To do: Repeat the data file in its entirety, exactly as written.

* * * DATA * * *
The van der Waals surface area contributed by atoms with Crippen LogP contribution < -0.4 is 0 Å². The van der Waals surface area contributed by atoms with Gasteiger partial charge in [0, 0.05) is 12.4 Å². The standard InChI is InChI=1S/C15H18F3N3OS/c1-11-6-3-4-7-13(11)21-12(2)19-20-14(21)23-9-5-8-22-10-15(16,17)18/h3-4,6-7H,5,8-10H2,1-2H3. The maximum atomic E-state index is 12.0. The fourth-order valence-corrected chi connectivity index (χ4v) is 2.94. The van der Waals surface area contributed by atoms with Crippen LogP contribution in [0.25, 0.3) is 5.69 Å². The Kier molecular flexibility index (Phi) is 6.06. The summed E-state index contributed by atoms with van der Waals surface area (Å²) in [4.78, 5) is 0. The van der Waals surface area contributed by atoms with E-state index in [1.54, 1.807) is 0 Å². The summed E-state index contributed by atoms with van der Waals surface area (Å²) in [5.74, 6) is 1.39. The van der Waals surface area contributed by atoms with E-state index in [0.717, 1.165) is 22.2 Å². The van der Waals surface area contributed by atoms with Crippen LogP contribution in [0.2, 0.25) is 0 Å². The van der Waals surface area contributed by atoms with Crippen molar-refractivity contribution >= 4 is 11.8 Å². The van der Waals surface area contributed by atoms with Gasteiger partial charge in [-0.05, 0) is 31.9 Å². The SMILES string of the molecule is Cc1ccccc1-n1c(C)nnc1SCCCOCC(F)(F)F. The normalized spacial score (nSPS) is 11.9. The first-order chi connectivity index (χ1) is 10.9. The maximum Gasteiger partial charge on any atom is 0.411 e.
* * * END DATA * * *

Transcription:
The van der Waals surface area contributed by atoms with Crippen LogP contribution < -0.4 is 0 Å². The van der Waals surface area contributed by atoms with Gasteiger partial charge in [0, 0.05) is 12.4 Å². The standard InChI is InChI=1S/C15H18F3N3OS/c1-11-6-3-4-7-13(11)21-12(2)19-20-14(21)23-9-5-8-22-10-15(16,17)18/h3-4,6-7H,5,8-10H2,1-2H3. The maximum atomic E-state index is 12.0. The fourth-order valence-corrected chi connectivity index (χ4v) is 2.94. The van der Waals surface area contributed by atoms with Crippen LogP contribution in [0.25, 0.3) is 5.69 Å². The Kier molecular flexibility index (Phi) is 6.06. The summed E-state index contributed by atoms with van der Waals surface area (Å²) in [4.78, 5) is 0. The van der Waals surface area contributed by atoms with E-state index in [1.54, 1.807) is 0 Å². The summed E-state index contributed by atoms with van der Waals surface area (Å²) in [5.74, 6) is 1.39. The van der Waals surface area contributed by atoms with E-state index in [0.717, 1.165) is 22.2 Å². The van der Waals surface area contributed by atoms with Crippen LogP contribution in [0.2, 0.25) is 0 Å². The van der Waals surface area contributed by atoms with Crippen molar-refractivity contribution >= 4 is 11.8 Å². The van der Waals surface area contributed by atoms with Gasteiger partial charge in [-0.05, 0) is 31.9 Å². The SMILES string of the molecule is Cc1ccccc1-n1c(C)nnc1SCCCOCC(F)(F)F. The normalized spacial score (nSPS) is 11.9. The first-order chi connectivity index (χ1) is 10.9. The maximum Gasteiger partial charge on any atom is 0.411 e.